We are excited to announce our final revision to our Focus RS intercooler! We’ve gone through three design revisions and this is the perfect design.
[Mounting & Fitment Improvements]
The first prototype core design showed huge efficiency gains vs the OEM unit; however, we saw room for improvement. In the next two prototypes we iterated and improved the end tanks and mounting tabs to further increase the efficiency of the core and ease of install.
After the intercooler had been mounted and driven nearly 1000 miles of road conditions including freeway cruising, data log pulls, dyno time, and spirited drives, we found ways to improve its mounting to the chassis vs the OE. In our final version, we increased the thickness of the mounting tab material from 3mm to 5mm and adding a perpendicular support to the lower tabs for greater strength and durability. This insures a rigid mount to radiator chassis. We also found that utilizing openings in the bumper frame to support the intercooler from the top was much more effective then the OE mounting points; the factory cooler is only suspended from the lower tabs and held vertical by the upper tabs that engage hooks into the casting of the cooler tanks. Due to the increase in weight of our cooler we knew the lower supports would never be sufficient without the extra bracing. To utilize the bumper frame, we installed a bolt and nut through the opening. This was fine for our final prototype but we look forward to using a plastic insert and screw to secure the upper mounts. This will ensure ease of installation with minimal effort.
[Intercooler Performance Testing]
Our upgraded Focus RS intercooler, uses quite a bit more heat removing aluminum vs the OE unit. It is about 30-40% larger by volume and more than 50% larger by mass and surface area vs the OE unit. The performance of the intercooler core of our first prototype was stellar, so final prototype’s core remains the same.
Our Focus RS intercooler upgrade brings intake temps well below 100 degrees F. It doesn’t get terribly hot here in Washington State but we did manage to have a day with an ambient temp of 80 degrees F and a resting 101.9 degrees F. You can see in the graph how the Charge Air Temp (white line) drops rapidly when the throttle body opens. And makes its way back down to 86.7 degrees F when grabbing 3rd gear. That’s great! Many tuners are happy with and consider an intercooler “good” if it can manage to get below 100. The temp does start to climb as expected in the longer gears but as shown in the second graph the charge air temp only climbs 5 degrees to 92 degrees before lifting off the throttle. In comparison, the OE core is much less efficient. We’ve recorded increased charge temps of around 30 degrees F. That means our upgraded Focus RS intercooler around 25 degrees (6x) cooler than the OE intercooler!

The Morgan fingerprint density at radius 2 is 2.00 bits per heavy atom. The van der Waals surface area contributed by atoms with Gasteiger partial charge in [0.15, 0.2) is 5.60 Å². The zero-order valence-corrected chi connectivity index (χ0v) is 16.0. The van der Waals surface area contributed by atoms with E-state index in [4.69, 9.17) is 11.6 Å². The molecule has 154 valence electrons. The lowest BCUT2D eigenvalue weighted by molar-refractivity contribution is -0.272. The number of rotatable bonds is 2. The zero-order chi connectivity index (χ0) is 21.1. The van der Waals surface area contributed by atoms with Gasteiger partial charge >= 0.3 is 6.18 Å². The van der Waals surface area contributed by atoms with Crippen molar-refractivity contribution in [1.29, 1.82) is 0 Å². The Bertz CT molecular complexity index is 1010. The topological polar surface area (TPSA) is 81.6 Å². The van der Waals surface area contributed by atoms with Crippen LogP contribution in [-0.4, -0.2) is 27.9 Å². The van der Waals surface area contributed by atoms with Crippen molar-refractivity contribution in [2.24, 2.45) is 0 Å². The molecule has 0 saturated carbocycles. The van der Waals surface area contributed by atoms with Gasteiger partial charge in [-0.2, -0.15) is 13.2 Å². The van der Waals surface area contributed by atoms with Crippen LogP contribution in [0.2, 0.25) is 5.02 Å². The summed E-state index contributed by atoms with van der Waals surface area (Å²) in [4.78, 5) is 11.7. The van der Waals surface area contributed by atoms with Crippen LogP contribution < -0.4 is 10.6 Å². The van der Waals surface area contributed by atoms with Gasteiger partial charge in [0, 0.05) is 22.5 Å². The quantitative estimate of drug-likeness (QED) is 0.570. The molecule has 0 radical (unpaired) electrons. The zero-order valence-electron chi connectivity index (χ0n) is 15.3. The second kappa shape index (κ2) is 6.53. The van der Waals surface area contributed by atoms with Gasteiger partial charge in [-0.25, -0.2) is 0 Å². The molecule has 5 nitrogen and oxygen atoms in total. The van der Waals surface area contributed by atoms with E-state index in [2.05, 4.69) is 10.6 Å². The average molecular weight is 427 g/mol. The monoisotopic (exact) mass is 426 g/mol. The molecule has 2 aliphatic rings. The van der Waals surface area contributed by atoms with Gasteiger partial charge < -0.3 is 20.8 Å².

If you have any more questions please let us know! email@example.com
Above is the data log of a 1st through 3rd and into 4th gear acceleration. The white line shows Charge Air Temp. The Charge Air Temp is around 100 degrees F when the throttle plate is closed. The induction air is moving slowly and heat from the engine heats the air. When the throttle plate opens is when the largest drop in Charge Air Temp occurs. Lots of fresh air is let in and the heated induction air passes through quickly. As the vehicle hits 3rd gear it is apparent the turbocharger is now working very hard. There is a slight increase in Charge Air Temp towards the end of 3rd gear. If this data was done without the cooler we would see.
Data log continued (same log as previous graph)
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